Protein kinase C promotes N-methyl-D-aspartate (NMDA) receptor trafficking by indirectly triggering calcium/calmodulin-dependent protein kinase II (CaMKII) autophosphorylation.
ABSTRACT Regulation of neuronal NMDA receptor (NMDAR) is critical in synaptic transmission and plasticity. Protein kinase C (PKC) promotes NMDAR trafficking to the cell surface via interaction with NMDAR-associated proteins (NAPs). Little is known, however, about the NAPs that are critical to PKC-induced NMDAR trafficking. Here, we showed that calcium/calmodulin-dependent protein kinase II (CaMKII) could be a NAP that mediates the potentiation of NMDAR trafficking by PKC. PKC activation promoted the level of autophosphorylated CaMKII and increased association with NMDARs, accompanied by functional NMDAR insertion, at postsynaptic sites. This potentiation, along with PKC-induced long term potentiation of the AMPA receptor-mediated response, was abolished by CaMKII antagonist or by disturbing the interaction between CaMKII and NR2A or NR2B. Further mutual occlusion experiments demonstrated that PKC and CaMKII share a common signaling pathway in the potentiation of NMDAR trafficking and long-term potentiation (LTP) induction. Our results revealed that PKC promotes NMDA receptor trafficking and induces synaptic plasticity through indirectly triggering CaMKII autophosphorylation and subsequent increased association with NMDARs.
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ABSTRACT: Active calcium/calmodulin-dependent protein kinase II (CaMKII) has been reported to take a critical role in the induction of long-term potentiation (LTP). Changes in CaMKII activity were detected in various ischemia models. It is tempting to know whether and how CaMKII takes a role in NMDA receptor (NMDAR)-mediated postischemic long-term potentiation (NMDA i-LTP). Here, we monitored changes in NMDAR-mediated field excitatory postsynaptic potentials (NMDA fEPSPs) at different time points following ischemia onset in vitro oxygen and glucose deprivation (OGD) ischemia model. We found that 10 min OGD treatment induced significant i-LTP in NMDA fEPSPs, whereas shorter (3 min) or longer (25 min) OGD treatment failed to induce prominent NMDA i-LTP. CaMKII activity or CaMKII autophosphorylation displays a similar bifurcated trend at different time points following onset of ischemia both in vitro OGD or in vivo photothrombotic lesion (PT) models, suggesting a correlation of increased CaMKII activity or CaMKII autophosphorylation with NMDA i-LTP. Disturbing the association between CaMKII and GluN2B subunit of NMDARs with short cell-permeable peptides Tat-GluN2B reversed NMDA i-LTP induced by OGD treatment. The results provide support to a notion that increased interaction between NMDAR and CaMKII following ischemia-induced increased CaMKII activity and autophosphorylation is essential for induction of NMDA i-LTP.Neural Plasticity 03/2014; 2014:827161. DOI:10.1155/2014/827161 · 3.60 Impact Factor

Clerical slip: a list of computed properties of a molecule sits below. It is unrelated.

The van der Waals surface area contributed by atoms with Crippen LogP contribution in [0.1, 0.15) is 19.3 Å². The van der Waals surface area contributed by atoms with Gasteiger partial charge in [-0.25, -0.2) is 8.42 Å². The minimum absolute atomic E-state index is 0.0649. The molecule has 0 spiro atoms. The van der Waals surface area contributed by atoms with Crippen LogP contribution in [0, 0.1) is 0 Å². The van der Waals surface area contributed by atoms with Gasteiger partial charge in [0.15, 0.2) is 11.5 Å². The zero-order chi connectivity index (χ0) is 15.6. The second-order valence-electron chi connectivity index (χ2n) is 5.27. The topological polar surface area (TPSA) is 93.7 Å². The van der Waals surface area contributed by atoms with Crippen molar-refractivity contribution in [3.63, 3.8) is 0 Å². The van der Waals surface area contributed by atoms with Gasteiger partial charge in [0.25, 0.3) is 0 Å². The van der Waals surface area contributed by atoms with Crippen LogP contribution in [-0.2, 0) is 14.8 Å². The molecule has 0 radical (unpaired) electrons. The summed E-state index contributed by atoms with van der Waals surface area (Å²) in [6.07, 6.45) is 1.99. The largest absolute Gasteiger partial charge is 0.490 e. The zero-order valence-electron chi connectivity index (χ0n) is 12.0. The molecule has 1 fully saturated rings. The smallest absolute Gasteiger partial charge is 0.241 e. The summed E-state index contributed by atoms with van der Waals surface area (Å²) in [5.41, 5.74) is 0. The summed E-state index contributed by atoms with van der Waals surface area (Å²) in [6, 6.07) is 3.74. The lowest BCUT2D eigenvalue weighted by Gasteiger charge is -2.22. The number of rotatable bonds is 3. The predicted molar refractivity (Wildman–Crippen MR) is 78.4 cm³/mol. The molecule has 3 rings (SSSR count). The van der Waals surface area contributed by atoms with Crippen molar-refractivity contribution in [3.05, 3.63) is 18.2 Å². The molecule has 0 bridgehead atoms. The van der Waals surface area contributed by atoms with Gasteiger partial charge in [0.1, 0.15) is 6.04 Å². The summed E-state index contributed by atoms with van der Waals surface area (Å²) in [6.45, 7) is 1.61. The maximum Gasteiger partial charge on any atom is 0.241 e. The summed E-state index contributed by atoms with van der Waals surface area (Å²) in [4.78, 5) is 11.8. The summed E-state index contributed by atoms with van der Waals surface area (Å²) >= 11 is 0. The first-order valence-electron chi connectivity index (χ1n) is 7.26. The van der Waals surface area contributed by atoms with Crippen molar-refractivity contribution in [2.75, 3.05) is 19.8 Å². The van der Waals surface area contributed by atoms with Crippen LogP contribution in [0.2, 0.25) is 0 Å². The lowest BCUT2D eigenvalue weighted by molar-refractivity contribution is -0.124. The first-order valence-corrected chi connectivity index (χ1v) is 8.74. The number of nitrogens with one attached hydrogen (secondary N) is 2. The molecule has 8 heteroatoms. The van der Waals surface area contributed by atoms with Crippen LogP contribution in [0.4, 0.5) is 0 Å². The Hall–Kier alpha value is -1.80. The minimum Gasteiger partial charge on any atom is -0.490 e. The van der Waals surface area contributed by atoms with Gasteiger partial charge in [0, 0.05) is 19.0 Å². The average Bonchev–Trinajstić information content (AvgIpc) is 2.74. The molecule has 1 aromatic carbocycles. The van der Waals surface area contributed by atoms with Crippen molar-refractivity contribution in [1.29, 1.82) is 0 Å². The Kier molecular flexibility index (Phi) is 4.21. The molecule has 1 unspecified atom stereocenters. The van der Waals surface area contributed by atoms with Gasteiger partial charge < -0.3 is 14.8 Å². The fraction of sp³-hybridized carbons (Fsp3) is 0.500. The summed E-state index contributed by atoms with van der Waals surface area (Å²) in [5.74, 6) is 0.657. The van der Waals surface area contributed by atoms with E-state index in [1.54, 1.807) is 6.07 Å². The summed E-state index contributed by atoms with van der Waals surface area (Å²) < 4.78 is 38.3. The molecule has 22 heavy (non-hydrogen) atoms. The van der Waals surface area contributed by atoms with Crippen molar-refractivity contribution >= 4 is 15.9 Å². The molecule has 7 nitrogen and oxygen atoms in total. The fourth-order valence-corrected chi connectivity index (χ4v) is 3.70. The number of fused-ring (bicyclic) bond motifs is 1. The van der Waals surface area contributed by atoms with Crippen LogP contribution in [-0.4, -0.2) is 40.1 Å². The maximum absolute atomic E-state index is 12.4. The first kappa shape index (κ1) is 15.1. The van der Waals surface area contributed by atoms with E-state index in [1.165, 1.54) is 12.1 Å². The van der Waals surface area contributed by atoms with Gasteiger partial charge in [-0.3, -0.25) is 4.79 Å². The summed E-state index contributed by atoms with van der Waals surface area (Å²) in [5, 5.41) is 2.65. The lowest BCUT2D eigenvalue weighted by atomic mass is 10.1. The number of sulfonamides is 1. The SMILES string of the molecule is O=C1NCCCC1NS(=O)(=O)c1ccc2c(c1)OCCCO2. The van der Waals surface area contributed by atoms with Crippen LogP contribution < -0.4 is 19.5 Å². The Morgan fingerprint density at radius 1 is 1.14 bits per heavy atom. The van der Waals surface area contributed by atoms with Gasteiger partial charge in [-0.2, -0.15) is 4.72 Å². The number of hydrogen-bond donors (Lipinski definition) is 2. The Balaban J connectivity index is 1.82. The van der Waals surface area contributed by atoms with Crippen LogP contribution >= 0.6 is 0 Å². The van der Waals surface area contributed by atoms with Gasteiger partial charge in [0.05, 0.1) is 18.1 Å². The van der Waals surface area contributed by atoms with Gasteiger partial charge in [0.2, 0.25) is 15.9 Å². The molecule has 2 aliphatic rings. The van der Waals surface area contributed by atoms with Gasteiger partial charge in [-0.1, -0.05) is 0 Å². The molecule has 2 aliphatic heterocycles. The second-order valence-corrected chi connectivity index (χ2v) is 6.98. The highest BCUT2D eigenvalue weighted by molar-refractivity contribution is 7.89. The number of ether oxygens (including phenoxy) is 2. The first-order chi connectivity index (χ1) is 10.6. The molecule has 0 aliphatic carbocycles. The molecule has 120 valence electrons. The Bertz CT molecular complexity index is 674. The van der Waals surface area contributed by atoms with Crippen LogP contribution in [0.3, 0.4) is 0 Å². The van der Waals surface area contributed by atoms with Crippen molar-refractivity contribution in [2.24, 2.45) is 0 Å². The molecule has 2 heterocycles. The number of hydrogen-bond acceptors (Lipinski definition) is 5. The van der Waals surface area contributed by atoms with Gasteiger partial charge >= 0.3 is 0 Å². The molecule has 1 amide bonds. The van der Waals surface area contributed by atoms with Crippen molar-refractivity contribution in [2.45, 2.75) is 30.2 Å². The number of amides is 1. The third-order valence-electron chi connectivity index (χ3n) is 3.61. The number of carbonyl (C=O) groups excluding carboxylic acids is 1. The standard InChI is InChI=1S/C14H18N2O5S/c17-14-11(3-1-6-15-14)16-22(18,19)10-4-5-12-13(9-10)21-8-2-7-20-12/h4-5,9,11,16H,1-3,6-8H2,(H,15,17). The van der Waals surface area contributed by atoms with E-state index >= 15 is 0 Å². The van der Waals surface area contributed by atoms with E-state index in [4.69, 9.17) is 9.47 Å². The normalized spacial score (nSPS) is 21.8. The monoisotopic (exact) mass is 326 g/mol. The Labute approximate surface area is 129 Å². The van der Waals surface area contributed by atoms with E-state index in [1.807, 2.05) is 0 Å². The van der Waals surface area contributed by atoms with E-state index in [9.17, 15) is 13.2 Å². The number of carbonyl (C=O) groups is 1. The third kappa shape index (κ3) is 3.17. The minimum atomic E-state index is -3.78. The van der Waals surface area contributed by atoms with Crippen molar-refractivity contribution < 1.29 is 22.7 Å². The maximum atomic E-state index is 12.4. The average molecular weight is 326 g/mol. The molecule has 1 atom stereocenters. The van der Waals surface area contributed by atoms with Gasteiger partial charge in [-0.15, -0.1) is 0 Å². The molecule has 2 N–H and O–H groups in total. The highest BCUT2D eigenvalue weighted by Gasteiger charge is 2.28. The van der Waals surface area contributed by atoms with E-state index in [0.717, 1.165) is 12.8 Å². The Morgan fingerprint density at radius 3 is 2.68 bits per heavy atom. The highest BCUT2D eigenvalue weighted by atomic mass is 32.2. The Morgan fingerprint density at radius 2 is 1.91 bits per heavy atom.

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ABSTRACT: Glycine can persistently potentiate or depress AMPA responses through differential actions on two binding sites: NMDA and glycine receptors. Whether glycine can induce long-lasting modifications in NMDA responses, however, remains unknown. Here, we report that glycine induces long-term potentiation (LTP) or long-term depression (LTD) of NMDA responses (Gly-LTPNMDA or Gly-LTDNMDA) in a dose-dependent manner in hippocampal CA1 neurons. These modifications of NMDA responses depend on NMDAR activation. In addition, the induction of Gly-LTPNMDA requires binding of glycine with NMDARs, while Gly-LTDNMDA requires that glycine bind with both sites on NMDARs and GlyRs. Moreover, activity-dependent exocytosis and endocytosis of postsynaptic NMDARs underlie glycine-induced bidirectional modification of NMDA EPSCs. Thus, we conclude that glycine at different levels induces bidirectional plasticity of NMDA responses through differentially regulating NMDA receptor trafficking. Our present findings reveal important functions of the two glycine binding sites in gating the direction of synaptic plasticity in NMDA responses.Journal of Biological Chemistry 09/2014; DOI:10.1074/jbc.M114.570630 · 4.60 Impact Factor
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ABSTRACT: The P2X3 receptor plays a vital role in sensory processing and transmission. The assembly and trafficking of the P2X3 receptor are important for its function in primary sensory neurons. As an important inflammation mediator, ATP is released from different cell types around primary sensory neurons, especially under pathological pain conditions. Here, we show that α, β-MeATP dramatically promoted membrane delivery of the P2X3 receptor both in HEK293T cells expressing recombinant P2X3 receptor and in rat primary sensory neurons. α, β-MeATP induced P2X3 receptor-mediated Ca(2+) influx, which further activated Ca(2+)/calmodulin-dependent protein kinase IIα (CaMKIIα). The N terminus of the P2X3 receptor was responsible for CaMKIIα binding, whereas Thr(388) in the C terminus was phosphorylated by CaMKIIα. Thr(388) phosphorylation increased P2X3 receptor binding to caveolin-1. Caveolin-1 knockdown abrogated the α, β-MeATP-induced membrane insertion of the P2X3 receptor. Moreover, α, β-MeATP drove the CaMKIIα-mediated membrane coinsertion of the P2X2 receptor with the P2X3 receptor. The increased P2X3 receptors on the cell membrane that are due to Thr(388) phosphorylation facilitated P2X3 receptor-mediated signal transduction. Together, our data indicate that CaMKIIα and caveolin-1 cooperate to drive ligand-induced membrane delivery of the P2X3 receptor and may provide a mechanism of P2X3 receptor sensitization in pain development.Journal of Molecular Cell Biology 04/2014; 6(2):140-53. DOI:10.1093/jmcb/mju011 · 8.43 Impact Factor